What happens to enzymes when heated?
Higher temperatures disrupt the shape of the active site, which will reduce its activity, or prevent it from working. The enzyme will have been denatured . The enzyme, including its active site, will change shape and the substrate no longer fit. The rate of reaction will be affected, or the reaction will stop.
How do you inactivate enzymes?
Heat treatment, or blanching, without doubt constitutes the simplest and most direct method of enzyme inactivation. It consists of brief immersion (from 1 to 6 min depending on size) of the product in water, boiling syrup, or steam close to 100 . Catechol oxidases are inhibited above approximately 70 .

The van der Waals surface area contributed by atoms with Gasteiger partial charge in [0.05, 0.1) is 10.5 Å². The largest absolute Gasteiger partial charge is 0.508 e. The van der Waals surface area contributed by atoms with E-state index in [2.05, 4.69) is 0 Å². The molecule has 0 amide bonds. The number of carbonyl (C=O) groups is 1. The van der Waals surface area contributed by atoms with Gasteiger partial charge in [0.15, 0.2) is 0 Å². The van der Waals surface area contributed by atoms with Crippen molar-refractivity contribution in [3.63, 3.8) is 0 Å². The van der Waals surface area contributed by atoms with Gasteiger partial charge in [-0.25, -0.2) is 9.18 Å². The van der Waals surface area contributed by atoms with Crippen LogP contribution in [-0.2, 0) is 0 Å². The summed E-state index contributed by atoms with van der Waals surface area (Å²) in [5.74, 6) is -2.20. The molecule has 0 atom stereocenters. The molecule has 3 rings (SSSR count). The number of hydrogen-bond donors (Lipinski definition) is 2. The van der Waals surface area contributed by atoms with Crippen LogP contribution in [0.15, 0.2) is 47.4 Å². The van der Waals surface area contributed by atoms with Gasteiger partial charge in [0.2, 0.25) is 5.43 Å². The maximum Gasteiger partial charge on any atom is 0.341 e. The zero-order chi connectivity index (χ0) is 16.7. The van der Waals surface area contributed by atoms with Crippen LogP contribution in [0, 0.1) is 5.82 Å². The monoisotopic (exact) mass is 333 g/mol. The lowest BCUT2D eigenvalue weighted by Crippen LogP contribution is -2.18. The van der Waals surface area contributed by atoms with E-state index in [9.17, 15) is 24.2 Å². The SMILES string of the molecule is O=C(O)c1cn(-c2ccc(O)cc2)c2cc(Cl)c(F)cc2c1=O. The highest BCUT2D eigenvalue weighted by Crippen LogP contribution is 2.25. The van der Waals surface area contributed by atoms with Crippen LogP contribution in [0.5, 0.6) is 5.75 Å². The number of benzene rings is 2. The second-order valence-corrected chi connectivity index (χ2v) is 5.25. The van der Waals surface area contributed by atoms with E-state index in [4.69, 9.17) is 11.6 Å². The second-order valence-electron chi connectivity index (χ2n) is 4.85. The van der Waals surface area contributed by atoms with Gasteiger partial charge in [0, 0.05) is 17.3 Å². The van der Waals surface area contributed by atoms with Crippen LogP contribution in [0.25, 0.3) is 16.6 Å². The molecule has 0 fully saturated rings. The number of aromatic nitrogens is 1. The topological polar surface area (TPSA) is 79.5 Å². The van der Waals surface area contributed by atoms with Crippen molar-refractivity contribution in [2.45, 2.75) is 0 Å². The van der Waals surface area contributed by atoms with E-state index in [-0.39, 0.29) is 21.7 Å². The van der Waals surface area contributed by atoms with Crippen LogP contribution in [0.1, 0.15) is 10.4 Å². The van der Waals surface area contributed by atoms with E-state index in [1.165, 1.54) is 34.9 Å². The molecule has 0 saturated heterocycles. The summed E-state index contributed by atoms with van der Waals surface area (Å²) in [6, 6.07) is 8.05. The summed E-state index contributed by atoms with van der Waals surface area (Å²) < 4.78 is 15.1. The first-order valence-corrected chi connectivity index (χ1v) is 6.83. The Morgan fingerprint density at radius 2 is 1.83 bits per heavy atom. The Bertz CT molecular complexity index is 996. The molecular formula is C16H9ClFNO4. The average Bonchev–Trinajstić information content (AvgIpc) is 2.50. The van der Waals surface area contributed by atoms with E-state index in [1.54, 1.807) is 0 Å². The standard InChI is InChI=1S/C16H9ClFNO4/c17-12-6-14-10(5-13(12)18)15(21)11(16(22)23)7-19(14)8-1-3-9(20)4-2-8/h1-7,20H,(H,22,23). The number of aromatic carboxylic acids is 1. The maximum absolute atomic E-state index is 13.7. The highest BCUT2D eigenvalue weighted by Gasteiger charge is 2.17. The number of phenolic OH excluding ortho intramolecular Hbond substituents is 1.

How does heat cause enzyme denaturation?
As the temperature rises, reacting molecules have more and more kinetic energy. Above this temperature the enzyme structure begins to break down (denature) since at higher temperatures intra- and intermolecular bonds are broken as the enzyme molecules gain even more kinetic energy.